Summery Prose with Harry Martinson’s Juninatten Posted by Chelsea B on Jul 23, 2021 in Culture, Literature, Living in Sweden, News, Swedish Language
It’s July, almost August in fact. And although we’re technically over the Midsommar hump, I feel like summer only just arrived. Long days still fade into mild evenings and the sun sparkles gently as it sets into any of Minnesota’s 10,000 lakes. This week, I want to share a poem that captures that feeling. Juninatten was written by Nobel Laureate Harry Martinson and voted the favorite summer poem by Dagens Nyheter readers in 2020. This week, we’ll meet Martinson, learn a bit about his truly fascinating life and work, and read the short, but oh-so-sweet poem, Juninatten.
A Rocky Start for Harry Martinson
Harry Martinson was born in 1904 in the southern Swedish province of Blekinge. When Martinson was 6, his father died of tuberculosis and his mother emigrated to the U.S. a year later. Martinson was orphaned with the rest of his siblings. With help from the local parish, he attended school and lived on various farms in the area. In his late teens, he ran away to work as a sailor traveling around the world, embracing a vagabond lifestyle. This most certainly inspired his first collection of poems Spökskepp (“Ghost Ship”) in 1929, and Nomad in 1931.
A Dreamer and a Stargazer
This week’s poem Juninatten was published in the 1953 work Cikada a dedicaion of his love to natural science. Shortly thereafter, he released the epic science fiction poem Aniara: en revy om människan i tid och rum, his international claim to fame. The work depicts the tragedy that occurs when a spaceship of Mars-bound colonists is set off course. This existentialist weaving of space and humanity was a key contributor in his earning the Nobel Prize in Literature in 1974, “for writings that catch the dewdrop and reflect the cosmos.” Criticism for his selection as a Nobel Laureate eventually led to Martinson committing suicide in 1978. There’s much more to the story of Harry Martinson, that I won’t go into – read his biography via the Nobel Prize’s website.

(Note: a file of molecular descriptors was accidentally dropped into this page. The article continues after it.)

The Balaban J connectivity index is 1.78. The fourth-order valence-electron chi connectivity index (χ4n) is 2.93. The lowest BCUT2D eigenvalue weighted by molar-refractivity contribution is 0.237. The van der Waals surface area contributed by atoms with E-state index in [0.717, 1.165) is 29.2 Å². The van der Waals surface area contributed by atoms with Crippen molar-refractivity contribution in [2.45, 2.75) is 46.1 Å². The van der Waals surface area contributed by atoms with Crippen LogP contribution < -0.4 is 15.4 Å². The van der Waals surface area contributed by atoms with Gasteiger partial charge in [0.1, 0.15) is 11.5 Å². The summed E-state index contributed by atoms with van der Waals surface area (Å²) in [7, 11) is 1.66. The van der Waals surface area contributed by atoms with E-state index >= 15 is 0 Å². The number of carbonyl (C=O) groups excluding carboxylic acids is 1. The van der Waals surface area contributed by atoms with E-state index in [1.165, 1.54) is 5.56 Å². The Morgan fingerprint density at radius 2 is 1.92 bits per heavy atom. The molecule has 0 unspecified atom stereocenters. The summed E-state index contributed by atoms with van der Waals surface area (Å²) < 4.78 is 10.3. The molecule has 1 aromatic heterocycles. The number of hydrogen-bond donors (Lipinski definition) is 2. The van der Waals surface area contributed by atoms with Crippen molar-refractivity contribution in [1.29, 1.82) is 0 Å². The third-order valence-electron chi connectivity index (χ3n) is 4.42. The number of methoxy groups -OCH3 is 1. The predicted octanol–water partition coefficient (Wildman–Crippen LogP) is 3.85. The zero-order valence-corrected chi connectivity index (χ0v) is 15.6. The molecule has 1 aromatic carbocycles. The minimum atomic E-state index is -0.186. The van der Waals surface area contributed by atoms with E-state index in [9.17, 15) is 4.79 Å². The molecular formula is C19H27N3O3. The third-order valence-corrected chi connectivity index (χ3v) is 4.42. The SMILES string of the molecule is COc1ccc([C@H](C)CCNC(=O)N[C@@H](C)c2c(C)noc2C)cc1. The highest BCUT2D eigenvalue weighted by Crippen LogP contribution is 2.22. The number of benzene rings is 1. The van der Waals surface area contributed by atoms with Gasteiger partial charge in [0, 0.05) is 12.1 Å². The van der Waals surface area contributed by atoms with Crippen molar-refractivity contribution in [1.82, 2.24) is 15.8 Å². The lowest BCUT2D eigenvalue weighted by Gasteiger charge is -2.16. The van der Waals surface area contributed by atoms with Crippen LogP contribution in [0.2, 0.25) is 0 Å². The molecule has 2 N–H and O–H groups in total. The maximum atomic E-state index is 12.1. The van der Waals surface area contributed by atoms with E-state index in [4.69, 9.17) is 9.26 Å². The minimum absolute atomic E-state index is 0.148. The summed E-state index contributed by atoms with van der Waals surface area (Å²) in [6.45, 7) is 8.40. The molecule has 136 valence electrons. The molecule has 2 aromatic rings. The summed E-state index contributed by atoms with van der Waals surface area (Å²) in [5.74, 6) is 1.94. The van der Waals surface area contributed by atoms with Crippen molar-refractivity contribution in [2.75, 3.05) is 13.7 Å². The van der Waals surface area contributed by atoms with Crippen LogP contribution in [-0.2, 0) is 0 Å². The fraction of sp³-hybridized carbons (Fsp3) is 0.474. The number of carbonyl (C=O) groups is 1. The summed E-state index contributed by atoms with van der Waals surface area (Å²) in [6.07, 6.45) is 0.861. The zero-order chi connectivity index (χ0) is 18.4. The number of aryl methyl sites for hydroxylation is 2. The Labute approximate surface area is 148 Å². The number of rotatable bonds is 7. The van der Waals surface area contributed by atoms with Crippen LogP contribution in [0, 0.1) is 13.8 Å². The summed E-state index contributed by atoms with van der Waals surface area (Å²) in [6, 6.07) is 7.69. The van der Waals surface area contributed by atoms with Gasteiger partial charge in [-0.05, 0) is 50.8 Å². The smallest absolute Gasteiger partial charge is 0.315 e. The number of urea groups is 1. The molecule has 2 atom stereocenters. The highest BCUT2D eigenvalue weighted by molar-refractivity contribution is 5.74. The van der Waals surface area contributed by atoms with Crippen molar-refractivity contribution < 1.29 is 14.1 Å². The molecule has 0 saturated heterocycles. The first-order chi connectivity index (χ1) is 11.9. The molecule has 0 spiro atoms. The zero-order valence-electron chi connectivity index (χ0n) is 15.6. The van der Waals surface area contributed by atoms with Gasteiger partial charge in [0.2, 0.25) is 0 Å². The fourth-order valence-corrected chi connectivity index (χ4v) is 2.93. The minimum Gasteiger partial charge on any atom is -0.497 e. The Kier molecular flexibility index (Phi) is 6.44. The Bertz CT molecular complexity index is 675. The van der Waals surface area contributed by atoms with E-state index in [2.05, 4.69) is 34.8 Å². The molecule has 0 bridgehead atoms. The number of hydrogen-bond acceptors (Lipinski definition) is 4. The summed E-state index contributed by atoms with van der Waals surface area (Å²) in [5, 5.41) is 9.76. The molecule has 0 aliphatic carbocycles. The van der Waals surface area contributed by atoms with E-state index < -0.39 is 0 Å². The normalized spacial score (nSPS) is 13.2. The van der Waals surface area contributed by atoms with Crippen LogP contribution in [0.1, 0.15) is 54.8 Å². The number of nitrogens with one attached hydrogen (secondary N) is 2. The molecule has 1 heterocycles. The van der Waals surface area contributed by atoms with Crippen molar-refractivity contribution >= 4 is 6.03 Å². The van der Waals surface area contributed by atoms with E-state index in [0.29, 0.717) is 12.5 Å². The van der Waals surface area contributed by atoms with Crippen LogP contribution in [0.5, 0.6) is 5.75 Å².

In 2020 Dagens Nyheter took a poll of readers’ favorite summer poems. Juninatten won by a landslide. As you read the Swedish version of the poem below, notice first the sentence structure; every line is written in omvänd or flipped word order, or with the subject coming after the verb. For example, Nu går solen.. instead of Solen går nu… Paying close attention to parts of speech with help you decipher this poem. Is the word an adjective, like daggig or an adverb like knappast?
Read the poem a few times, then give it a listen with the link below. Next, look up words you don’t know, and finally, finish by reading the English version. Enjoy!
av Harry Martinson
Nu går solen knappast ner,
bländar bara av sitt sken.
Skymningsbård blir gryningstimme
varken tidig eller sen.
Insjön håller kvällens ljus
glidande på vattenspegeln
eller vacklande på vågor
som långt innan de ha mörknat
spegla morgonsolens lågor.
Juninatt blir aldrig av,
liknar mest en daggig dag.
Slöjlikt lyfter sig dess skymning
och bärs bort på ljusa hav.
Listen to Juninatten narrated in Swedish on Sveriges radio here: https://sverigesradio.se/avsnitt/1729047
The June Night
Now the sun barely goes down
Dimmed only by its own glow.
Twilight’s border becomes the hour of dawn
Neither early nor late.
The lake holds the evening’s light
Gliding on the water’s reflection
Or teetering on the waves which,
long before they have darkened,
Reflect the morning sun’s flames.
The June night never happens
It is more like a dewy day.
Veil-like the dawn lifts itself
and is carried away on the bright sea.
English translation: Jan Alm & Amy Elizabeth Wheeler
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